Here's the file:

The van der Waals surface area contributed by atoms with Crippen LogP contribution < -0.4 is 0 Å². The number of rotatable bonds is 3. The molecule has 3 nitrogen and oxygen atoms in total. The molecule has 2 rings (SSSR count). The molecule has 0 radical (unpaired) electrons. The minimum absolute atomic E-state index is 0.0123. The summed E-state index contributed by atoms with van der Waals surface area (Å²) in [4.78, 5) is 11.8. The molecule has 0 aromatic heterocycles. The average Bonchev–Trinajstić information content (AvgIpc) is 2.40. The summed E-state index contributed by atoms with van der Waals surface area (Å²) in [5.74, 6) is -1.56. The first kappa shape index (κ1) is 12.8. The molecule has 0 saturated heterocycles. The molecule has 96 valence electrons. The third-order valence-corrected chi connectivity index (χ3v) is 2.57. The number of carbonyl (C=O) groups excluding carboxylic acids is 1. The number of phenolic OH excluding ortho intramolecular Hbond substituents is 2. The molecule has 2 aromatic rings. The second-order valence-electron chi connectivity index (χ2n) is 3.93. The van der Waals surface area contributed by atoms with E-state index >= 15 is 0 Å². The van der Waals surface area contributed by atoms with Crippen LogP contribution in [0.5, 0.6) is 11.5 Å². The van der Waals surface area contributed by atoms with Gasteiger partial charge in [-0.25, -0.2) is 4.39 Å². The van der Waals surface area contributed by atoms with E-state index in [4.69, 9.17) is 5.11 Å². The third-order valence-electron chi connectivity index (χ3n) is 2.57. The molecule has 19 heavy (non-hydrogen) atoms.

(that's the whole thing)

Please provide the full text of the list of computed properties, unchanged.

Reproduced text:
The van der Waals surface area contributed by atoms with Crippen LogP contribution < -0.4 is 0 Å². The number of rotatable bonds is 3. The molecule has 3 nitrogen and oxygen atoms in total. The molecule has 2 rings (SSSR count). The molecule has 0 radical (unpaired) electrons. The minimum absolute atomic E-state index is 0.0123. The summed E-state index contributed by atoms with van der Waals surface area (Å²) in [4.78, 5) is 11.8. The molecule has 0 aromatic heterocycles. The average Bonchev–Trinajstić information content (AvgIpc) is 2.40. The summed E-state index contributed by atoms with van der Waals surface area (Å²) in [5.74, 6) is -1.56. The first kappa shape index (κ1) is 12.8. The molecule has 0 saturated heterocycles. The molecule has 96 valence electrons. The third-order valence-corrected chi connectivity index (χ3v) is 2.57. The number of carbonyl (C=O) groups excluding carboxylic acids is 1. The number of phenolic OH excluding ortho intramolecular Hbond substituents is 2. The molecule has 2 aromatic rings. The second-order valence-electron chi connectivity index (χ2n) is 3.93. The van der Waals surface area contributed by atoms with E-state index >= 15 is 0 Å². The van der Waals surface area contributed by atoms with Crippen LogP contribution in [0.5, 0.6) is 11.5 Å². The van der Waals surface area contributed by atoms with Gasteiger partial charge in [-0.25, -0.2) is 4.39 Å². The van der Waals surface area contributed by atoms with E-state index in [4.69, 9.17) is 5.11 Å². The third-order valence-electron chi connectivity index (χ3n) is 2.57. The molecule has 19 heavy (non-hydrogen) atoms.